When did the “Customer as Enemy” become accepted behavior? I’ll do anything, ANY THING to use e-mail or even (sigh) snail mail, to avoid having to talk to someone whose job it is to help me.
In the grocery stores and some retail outlets they’ve caught on and told employees to be nice, dammit. On the phone, anything goes.
I had to make a call this morning to a customer service representative at a financial institution. About 60 seconds into the conversation I had to say, “It’s clear to me that you don’t like your job. I’d like to speak with someone else who actually will help me. I would like a lot less attitude and a little more help.” Since the woman had just given me her NAME and extension number, she had to apologize and the conversation continued.
Years ago on Letterman he was speaking to an airline attendant in the audience. She unapologetically said, “the customer is the enemy.” I never forgot that and years later am finding it to be increasingly true.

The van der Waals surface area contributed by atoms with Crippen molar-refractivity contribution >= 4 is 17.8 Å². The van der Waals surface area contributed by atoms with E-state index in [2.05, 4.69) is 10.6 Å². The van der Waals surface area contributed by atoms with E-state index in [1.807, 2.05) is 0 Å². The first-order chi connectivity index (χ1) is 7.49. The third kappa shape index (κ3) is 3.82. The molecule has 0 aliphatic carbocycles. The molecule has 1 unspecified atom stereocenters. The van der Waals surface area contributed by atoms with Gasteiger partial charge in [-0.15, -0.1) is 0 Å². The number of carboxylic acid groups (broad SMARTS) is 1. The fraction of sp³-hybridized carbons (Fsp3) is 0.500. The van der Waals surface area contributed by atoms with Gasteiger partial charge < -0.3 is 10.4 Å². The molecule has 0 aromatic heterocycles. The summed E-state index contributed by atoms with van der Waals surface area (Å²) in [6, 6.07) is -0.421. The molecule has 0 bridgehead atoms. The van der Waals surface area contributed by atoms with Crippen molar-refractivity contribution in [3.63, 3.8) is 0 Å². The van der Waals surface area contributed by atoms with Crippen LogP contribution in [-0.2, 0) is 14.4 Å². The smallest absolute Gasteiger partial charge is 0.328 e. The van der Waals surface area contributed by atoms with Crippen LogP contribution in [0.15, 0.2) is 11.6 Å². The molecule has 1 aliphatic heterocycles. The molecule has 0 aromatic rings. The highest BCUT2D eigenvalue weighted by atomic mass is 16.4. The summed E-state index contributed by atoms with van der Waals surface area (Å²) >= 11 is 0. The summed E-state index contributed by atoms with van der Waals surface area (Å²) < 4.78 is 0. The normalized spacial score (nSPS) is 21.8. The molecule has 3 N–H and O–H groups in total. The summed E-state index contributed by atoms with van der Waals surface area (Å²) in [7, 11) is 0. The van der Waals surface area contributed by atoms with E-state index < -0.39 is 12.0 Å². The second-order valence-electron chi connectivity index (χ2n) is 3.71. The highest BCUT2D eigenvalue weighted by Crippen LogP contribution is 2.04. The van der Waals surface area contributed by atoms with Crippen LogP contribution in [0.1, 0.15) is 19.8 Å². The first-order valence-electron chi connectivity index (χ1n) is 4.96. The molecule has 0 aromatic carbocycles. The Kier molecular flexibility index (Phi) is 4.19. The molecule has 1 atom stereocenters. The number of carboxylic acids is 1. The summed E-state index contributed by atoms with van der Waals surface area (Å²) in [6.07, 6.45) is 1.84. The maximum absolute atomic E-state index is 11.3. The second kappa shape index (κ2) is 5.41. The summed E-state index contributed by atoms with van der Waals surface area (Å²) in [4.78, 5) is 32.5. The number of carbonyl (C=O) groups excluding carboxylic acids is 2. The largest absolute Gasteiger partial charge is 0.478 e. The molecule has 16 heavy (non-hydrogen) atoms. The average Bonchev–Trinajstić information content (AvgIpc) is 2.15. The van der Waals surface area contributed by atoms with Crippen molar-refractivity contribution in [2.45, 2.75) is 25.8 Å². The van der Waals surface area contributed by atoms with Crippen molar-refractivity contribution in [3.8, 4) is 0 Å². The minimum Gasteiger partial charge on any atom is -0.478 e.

So, what do we do? I start every conversation with a smile in my voice, try very hard to communicate clearly, and to be pleasant throughout the encounter. But don’t we get to a certain age after which we shouldn’t have to be held responsible (or hostage) for the bad day someone else has decided to have?
I’m going to continue to do what I did this morning — ask to speak with someone else, and keep asking until I’ve gone through however many someone elses there are. What I’m really going to do is increasingly rely on e-mail and voice mail to try and stay in my bubble and not have to talk to anyone I don’t know or like.
Seems reasonable. It’s my bubble, I should be able to let in (or not) anyone I choose.
If you don’t agree with me, I’d like to speak with someone else.